Historically Accurate Wagons

Published by: David Sneed, Wheels That Won The West® Archives, LLC
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I count it a privilege each week to share with an ever-widening group of folks interested in America’s first transportation industry.  As part of that stewardship, we appreciate your weekly visits and regularly work to highlight abroad range of wood-wheeled history. This week, I’m focused on some mistakes occasionally inflicted on this subject; innocent-seeming blunders that can go the extra mile to harm the preservation of history.    

Case in point... For decades, I’ve watched America’s modern television documentaries and dramas delve into areas requiringthe appearance of wood-wheeled wagons.  This past week, I saw it again; not one but two, recently-produced network programs touting the significance of early American history – yet using wagons vastly inappropriatefor the time period shown.  This might seem like a trivial mistake but these types of oversights and indiscretions have helped to continually build a perception that early wooden wagons are overly simplistic, irrelevant, and generic creations. 

The problem with such a universal,one-size-fits-all approach is not only that we lose touch with the innovativegenius and design standards that paved the way for other accomplishments but wealso lose contact with entire segments of America’s movement west.  I’ll talk more about that in just a bit.  In the meantime, suffice it to say thatinaccurate representations of transportation history are a destructive disserviceleaving many of our nation’s most relevant wheels – and stories – snubbed andforgotten.      

Any old wooden wagon used as a visual propfor a major communications event – i.e. authoritative documentary – will notsuffice any more than any old gun, saddle, train, town, pair of boots, or setof clothes is appropriate.  Thesevehicles were individuals that could vary greatly depending on the era, brand,user, and segment of the country.  

Early American wagon designs varied by era, brand, features, user, and region. 
There are easily dozens – perhaps evenhundreds of obvious differences (depending on the era) – between a wagon usedin one timeframe/region of the U.S. compared to another.  Certain design features and technologiesweren’t even used until a particular point in time.  In other words, every part of these vehicleshad a beginning.  So, if a televisionprogram is showing an American wagon being used in the 1700’s, there’s noexcuse for including a running gear with cast skeins.  Even if the timeframe being covered is thevery late 1700’s, we’re still decades ahead of the first use of castskein technology.  From the way thevehicles were painted to the individual features and overall designs shown onthe box, running gear, and accessories, the differences are real.  Because of that, it’s increasingly evidentwhen shortcuts are taken and the homework hasn’t been done for a particular program. 

Okay... Back to the loss of Americanhistory that I alluded to in the second paragraph above.  Can anyone show me one of the purported200,000 wagons that legendary St. Louis wagon maker Joseph Murphy made?  How about one of the hundreds of giant, Jacksonfreight wagons used in the West?  Howmany Studebaker Roundup wagons have been forgotten and left to rot – perhaps allof them?  How many original, high wheel, drop tongueOwensboro brand wagons have you seen? Yep, they built a lot of them – and they were of a different design thanmost are familiar with today.  Would yourecognize a legendary Espenshied brand wagon if you saw it?  Why is all of this important?  Beyond the responsibility to show yesterdayas it truly was is the need to respect and save our wheeled past for what it is.  Much of the Old West was dominated by majorvehicle brands.  Even though these wheels were extremely popular most of them are virtually impossible to find now.  In fact, every day, the last vestiges of the legendary brands that carried our 19thcentury heritage are withering away. Why?  Because, it’s impossible toactively save valuable history if we don’t recognize and share that significancewhen we see it.  Then again, it’s hard to‘see’ something if it's continually promoted as a rudimentary, inconsequentialprop.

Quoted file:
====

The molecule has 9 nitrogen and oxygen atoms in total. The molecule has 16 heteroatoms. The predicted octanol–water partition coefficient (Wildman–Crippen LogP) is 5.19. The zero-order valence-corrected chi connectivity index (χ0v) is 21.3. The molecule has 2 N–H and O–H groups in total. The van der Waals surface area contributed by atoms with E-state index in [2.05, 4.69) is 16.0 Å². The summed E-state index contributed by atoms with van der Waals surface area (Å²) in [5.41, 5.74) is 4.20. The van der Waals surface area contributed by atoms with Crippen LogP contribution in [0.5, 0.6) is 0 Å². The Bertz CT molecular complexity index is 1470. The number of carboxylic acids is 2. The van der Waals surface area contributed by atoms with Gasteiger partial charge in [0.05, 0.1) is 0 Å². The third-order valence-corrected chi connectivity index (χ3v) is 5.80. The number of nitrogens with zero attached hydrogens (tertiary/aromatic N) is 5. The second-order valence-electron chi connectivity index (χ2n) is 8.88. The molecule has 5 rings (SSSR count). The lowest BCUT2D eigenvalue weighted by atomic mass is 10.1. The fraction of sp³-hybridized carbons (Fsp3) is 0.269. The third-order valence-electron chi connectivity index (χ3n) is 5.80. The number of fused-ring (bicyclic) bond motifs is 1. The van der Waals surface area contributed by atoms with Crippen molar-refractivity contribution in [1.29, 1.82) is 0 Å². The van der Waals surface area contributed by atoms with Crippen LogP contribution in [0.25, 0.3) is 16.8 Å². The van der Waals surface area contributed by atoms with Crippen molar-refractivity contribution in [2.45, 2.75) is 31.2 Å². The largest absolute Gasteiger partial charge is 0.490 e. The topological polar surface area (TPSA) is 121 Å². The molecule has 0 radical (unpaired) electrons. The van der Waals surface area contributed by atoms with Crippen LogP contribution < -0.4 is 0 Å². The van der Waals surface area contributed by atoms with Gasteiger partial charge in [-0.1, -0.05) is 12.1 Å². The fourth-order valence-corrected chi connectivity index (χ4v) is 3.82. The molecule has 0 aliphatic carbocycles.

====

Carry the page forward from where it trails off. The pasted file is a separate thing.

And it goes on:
Reinforcing that point, if all segmentsof history are equal, then why don’t we just save one early computer and alloweverything else to fade away?  That way, 200years from now, everyone will know exactly what a computer looked and worked like – noneed to confuse anyone with details, right? Okay, you can see the ludicrous nature of that example.  I realize that I’m mostly preaching to thechoir.  Hopefully, though, there might eventuallybe a television or motion picture producer that stumbles across this blog andcomes to the realization that an entire, massive industry has been largelymisrepresented for the better part of the last century. 

Kuddos to so many of you alreadypromoting accurate western vehicle history and perceptions.  You’re doing a valued service for current andfuture generations.  I see that kind ofauthenticity in a lot of places and it’s a tremendous benefit to folks all overthe country.  So, keep up the good workand send us an email showing your involvement in cookouts, competitions, schoolfunctions, shows, benefits, and the like.  We’denjoy the opportunity to share your passion and respect for America’s wheeledhistory within this blog as well.

Take care and have a good week.

Please Note:  As with each of our blog writings, all imagery and text is copyrighted with All Rights Reserved.  The material may not be broadcast, published, rewritten, or redistributed without prior written permission from David E. Sneed, Wheels That Won The West® Archives, LLC
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